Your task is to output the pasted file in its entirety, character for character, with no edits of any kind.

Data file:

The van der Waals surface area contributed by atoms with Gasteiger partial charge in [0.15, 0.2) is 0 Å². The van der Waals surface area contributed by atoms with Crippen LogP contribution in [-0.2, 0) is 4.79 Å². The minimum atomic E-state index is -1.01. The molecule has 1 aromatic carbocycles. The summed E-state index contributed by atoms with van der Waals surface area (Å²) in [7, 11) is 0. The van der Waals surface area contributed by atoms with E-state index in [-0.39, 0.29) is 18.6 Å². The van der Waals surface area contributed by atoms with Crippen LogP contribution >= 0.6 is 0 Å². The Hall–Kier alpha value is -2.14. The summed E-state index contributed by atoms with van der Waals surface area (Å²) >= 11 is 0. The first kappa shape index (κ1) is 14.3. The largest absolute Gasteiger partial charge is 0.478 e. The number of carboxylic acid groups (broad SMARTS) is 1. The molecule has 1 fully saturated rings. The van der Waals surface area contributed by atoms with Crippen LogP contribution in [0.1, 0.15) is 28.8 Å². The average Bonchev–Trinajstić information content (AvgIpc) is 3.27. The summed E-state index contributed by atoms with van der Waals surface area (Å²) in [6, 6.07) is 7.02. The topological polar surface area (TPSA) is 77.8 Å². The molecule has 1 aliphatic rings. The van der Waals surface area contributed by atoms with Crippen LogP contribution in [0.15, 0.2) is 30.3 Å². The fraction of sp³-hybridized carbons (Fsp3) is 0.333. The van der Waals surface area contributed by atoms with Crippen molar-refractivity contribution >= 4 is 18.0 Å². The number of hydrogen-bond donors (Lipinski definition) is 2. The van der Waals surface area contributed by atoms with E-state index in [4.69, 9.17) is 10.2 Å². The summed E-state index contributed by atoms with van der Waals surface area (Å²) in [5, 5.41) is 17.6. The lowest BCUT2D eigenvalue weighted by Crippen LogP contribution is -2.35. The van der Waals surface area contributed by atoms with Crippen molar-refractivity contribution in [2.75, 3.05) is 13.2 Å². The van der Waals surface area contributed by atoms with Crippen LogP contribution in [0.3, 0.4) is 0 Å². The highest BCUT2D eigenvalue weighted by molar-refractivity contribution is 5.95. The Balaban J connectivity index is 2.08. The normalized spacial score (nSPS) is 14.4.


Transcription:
The van der Waals surface area contributed by atoms with Gasteiger partial charge in [0.15, 0.2) is 0 Å². The van der Waals surface area contributed by atoms with Crippen LogP contribution in [-0.2, 0) is 4.79 Å². The minimum atomic E-state index is -1.01. The molecule has 1 aromatic carbocycles. The summed E-state index contributed by atoms with van der Waals surface area (Å²) in [7, 11) is 0. The van der Waals surface area contributed by atoms with E-state index in [-0.39, 0.29) is 18.6 Å². The van der Waals surface area contributed by atoms with Crippen LogP contribution >= 0.6 is 0 Å². The Hall–Kier alpha value is -2.14. The summed E-state index contributed by atoms with van der Waals surface area (Å²) >= 11 is 0. The first kappa shape index (κ1) is 14.3. The largest absolute Gasteiger partial charge is 0.478 e. The number of carboxylic acid groups (broad SMARTS) is 1. The molecule has 1 fully saturated rings. The van der Waals surface area contributed by atoms with Crippen LogP contribution in [0.1, 0.15) is 28.8 Å². The average Bonchev–Trinajstić information content (AvgIpc) is 3.27. The summed E-state index contributed by atoms with van der Waals surface area (Å²) in [6, 6.07) is 7.02. The topological polar surface area (TPSA) is 77.8 Å². The molecule has 1 aliphatic rings. The van der Waals surface area contributed by atoms with Crippen LogP contribution in [0.15, 0.2) is 30.3 Å². The fraction of sp³-hybridized carbons (Fsp3) is 0.333. The van der Waals surface area contributed by atoms with Crippen molar-refractivity contribution >= 4 is 18.0 Å². The number of hydrogen-bond donors (Lipinski definition) is 2. The van der Waals surface area contributed by atoms with E-state index in [4.69, 9.17) is 10.2 Å². The summed E-state index contributed by atoms with van der Waals surface area (Å²) in [5, 5.41) is 17.6. The lowest BCUT2D eigenvalue weighted by Crippen LogP contribution is -2.35. The van der Waals surface area contributed by atoms with Crippen molar-refractivity contribution in [2.75, 3.05) is 13.2 Å². The van der Waals surface area contributed by atoms with Crippen LogP contribution in [0.3, 0.4) is 0 Å². The highest BCUT2D eigenvalue weighted by molar-refractivity contribution is 5.95. The Balaban J connectivity index is 2.08. The normalized spacial score (nSPS) is 14.4.